A Northern Virginia teen was sentenced Friday to 136 months in prison for helping another teenager travel to Syria to join the Islamic State and providing other aid to the militant group.
Seventeen-year-old Ali Shukri Amin had faced up to 15 years in prison. His sentence of 136 months comes out to 11 years and approximately four months. Amin also faces a lifetime of probation and monitoring of his online activity.
He pleaded guilty to conspiring to provide material support to terrorists in June -- around the same time he would have otherwise been graduating from high school with honors.
Almost two dozen relatives and friends, including two imams, were there in support as Amin was sentenced Friday in federal court in Alexandria. Juveniles rarely face charges in the federal system.
Amin's attorney, Joseph Flood, argued for a sentence of six years, citing Amin's age and complete cooperation with investigators. He said there was no evidence Amin tried to radicalize anyone other than his friend, 18-year-old Reza Niknejad of Prince William County.
"The fact that after eight months of investigating the government can only find he influenced Reza Niknejad shows his influence was actually very small," Flood said.
Flood argued Niknejad had his own reason for going to Syria.
Amin's attorney also argued his client's extensive cooperation should win him leniency.
"Even one month before he was arrested he met with the FBI and began to provide hours of information with no promise of benefit," he said.
Flood said the briefings have continued.
His client takes full responsibility for his mistake, he said.
"He's repudiated ISIS to me, his parents, the imams who visit him and the court," he said.
Amin admitted helping Niknejad travel to Syria to join ISIS in January, authorities said. FBI Assistant Director Andrew McCabe said that after taking Niknejad to the airport, Amin delivered a letter and thumb drive to Niknejad's family informing them that they would likely never see him again.
Amin and Niknejad sometimes used code words to communicate. "Syracuse" meant "Syria," "basketball" meant "jihad" and "basketball team" meant "jihadist organization."
Amin was arrested at his home in the D.C. suburb of Manassas in March.
"He gained over 4,000 followers on Twitter and sent over 7,000 tweets as part of his campaign to help ISIL," U.S. Attorney for the Eastern District of Virginia Dana Boente said.
Niknejad made it to Syria, Boente said. Charges against Niknejad were unsealed Thursday in Alexandria, alleging he conspired to provide material support to terrorists and conspired to kill and injure people abroad.
Amin also admitted using Twitter to provide advice and encouragement to the Islamic State and its supporters, according to a statement of facts filed with the plea agreement. Through his Twitter handle Amreekiwitness -- Amreeki translates to "American'' -- Amin provided instruction on how to use Bitcoin, a virtual currency, to mask funds going to the group and helped supporters seeking to travel to Syria to fight with the group, court documents said.
Assistant U.S. Attorney Michael P. Ben'Ary described Amin as exceptionally intelligent but said his Twitter following showed "he was not being radicalized, he was radicalizing ... He clearly understood what ISIS was up to. He clearly understood his conduct was illegal and he made a choice."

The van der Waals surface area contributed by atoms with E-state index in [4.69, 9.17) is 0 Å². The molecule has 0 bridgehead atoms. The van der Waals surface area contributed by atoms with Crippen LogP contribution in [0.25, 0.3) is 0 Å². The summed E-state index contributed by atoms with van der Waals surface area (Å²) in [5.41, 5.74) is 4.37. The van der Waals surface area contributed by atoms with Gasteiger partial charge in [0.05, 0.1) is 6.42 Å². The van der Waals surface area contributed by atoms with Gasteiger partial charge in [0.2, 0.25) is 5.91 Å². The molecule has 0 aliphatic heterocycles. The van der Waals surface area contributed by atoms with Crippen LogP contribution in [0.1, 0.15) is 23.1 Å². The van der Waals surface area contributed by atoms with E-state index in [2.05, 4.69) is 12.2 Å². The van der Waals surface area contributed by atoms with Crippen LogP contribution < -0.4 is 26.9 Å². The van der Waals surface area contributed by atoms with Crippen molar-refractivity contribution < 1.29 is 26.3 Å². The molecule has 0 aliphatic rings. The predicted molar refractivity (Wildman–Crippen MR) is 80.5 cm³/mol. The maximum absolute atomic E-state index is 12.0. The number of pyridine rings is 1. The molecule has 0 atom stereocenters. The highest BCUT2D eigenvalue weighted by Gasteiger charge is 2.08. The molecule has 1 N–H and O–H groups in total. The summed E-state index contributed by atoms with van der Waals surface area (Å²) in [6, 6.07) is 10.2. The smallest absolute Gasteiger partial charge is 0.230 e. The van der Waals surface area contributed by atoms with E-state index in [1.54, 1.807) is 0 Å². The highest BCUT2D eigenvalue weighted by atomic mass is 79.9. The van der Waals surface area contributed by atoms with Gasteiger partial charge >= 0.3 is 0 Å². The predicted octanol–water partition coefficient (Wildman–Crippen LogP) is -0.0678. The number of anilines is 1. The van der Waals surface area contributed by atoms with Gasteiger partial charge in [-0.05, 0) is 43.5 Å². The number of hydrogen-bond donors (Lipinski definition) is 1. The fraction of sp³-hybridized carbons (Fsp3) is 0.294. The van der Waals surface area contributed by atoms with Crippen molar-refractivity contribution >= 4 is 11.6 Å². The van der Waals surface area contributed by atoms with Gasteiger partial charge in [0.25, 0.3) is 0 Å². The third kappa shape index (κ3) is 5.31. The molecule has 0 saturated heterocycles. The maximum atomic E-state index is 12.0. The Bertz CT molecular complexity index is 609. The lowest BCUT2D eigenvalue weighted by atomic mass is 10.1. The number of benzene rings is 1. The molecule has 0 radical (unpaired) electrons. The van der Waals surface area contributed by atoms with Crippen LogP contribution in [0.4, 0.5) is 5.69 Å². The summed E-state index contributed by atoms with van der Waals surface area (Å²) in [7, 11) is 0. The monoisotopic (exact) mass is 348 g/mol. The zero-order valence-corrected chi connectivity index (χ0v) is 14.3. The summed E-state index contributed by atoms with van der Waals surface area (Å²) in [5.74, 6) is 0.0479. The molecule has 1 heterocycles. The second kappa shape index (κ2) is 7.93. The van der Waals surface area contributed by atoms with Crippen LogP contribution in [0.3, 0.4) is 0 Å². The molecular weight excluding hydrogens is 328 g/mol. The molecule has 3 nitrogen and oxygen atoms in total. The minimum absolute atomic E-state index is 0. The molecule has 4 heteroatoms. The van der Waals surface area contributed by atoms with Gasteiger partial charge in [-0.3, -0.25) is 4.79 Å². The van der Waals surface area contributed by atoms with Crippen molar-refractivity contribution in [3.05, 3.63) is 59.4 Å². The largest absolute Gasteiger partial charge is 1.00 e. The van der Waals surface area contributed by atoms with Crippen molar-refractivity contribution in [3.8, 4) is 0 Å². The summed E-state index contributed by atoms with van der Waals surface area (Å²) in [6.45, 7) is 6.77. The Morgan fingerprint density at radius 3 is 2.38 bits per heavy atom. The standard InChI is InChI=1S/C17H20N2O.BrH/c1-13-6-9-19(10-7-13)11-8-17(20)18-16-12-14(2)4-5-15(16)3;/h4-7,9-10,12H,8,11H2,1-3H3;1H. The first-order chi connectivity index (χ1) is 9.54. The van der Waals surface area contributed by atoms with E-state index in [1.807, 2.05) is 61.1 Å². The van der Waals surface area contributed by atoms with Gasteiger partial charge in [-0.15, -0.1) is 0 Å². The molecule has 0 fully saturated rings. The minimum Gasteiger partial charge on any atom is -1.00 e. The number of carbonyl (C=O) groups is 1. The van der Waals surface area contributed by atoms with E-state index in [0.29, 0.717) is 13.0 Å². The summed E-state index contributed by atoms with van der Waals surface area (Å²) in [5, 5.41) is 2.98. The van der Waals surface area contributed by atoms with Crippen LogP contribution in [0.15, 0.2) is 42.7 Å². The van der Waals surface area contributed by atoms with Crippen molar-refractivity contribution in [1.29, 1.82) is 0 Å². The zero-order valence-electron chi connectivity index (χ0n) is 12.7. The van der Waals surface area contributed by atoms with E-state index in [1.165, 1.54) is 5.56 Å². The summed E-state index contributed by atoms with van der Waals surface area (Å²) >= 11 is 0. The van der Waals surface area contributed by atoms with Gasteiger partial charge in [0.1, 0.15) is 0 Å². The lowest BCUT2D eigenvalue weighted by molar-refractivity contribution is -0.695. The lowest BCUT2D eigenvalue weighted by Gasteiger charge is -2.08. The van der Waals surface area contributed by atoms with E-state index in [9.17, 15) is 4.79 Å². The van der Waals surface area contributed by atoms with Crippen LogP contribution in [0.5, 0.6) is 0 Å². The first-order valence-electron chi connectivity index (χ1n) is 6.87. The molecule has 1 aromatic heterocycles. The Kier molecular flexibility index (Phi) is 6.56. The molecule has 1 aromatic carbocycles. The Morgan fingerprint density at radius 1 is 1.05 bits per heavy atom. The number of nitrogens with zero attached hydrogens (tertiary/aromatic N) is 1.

"Amin made ISIL propaganda accessible to western supporters and provided justification for violent acts, including the beheading of journalists," McCabe said.
Prosecutors also suggested by encouraging his friend to go to Syria, Amin may have sent him to his death.
"What we do know in terms of local impact is that there is a Prince William County family that is missing a son, and it's likely he will die. He had an enormous hand in that," said Ben'Ary.
Amin also made a statement, telling the judge, "I stand before the court today taking responsibility for my actions. I have not tried to deny or explain away anything I've done."
Amin's attorney fears the stiff sentence for his client could deter other parents from coming forward if their kids are recruited by online jihadists.
"Where families have to make hard decisions about what to do when they find their children on the Internet engaged with terrorists abroad, I think it's a God awful decision to have to make as this family did, and I agree with their decision to involve law enforcement," Flood said.
A Northern Virginia Muslim leader agrees the Ali Amin case could prompt parents to try to handle concerns at home. Whether teens are recruited by local gangs or ISIS figures online, families should be able to turn to law enforcement for help.
"I hope we can build bridges where we can actually have some trust where parents can come forward and it becomes a mentorship rather than a punishment, because that's what the parents were looking for," said Muneer Baig, president of the Manassas Muslim Association. "They were looking for a mentor to come in and help this child navigate away from this drastic path they were taking. They were not looking for their child to be taken away for 11 years."
But the U.S. attorney sees a different message: The sooner parents contact authorities, the better to keep their child from becoming radicalized.
"We would hope that message would be, 'Will you contact us so we can avoid that. In this case had we known earlier perhaps we could have avoided someone who may very well die," said Dana Boenta, referring to the teen who traveled to join ISIS.
Before his arrest, Amin was an honor student at Osbourn Park High School in Manassas, where Niknejad also was a student.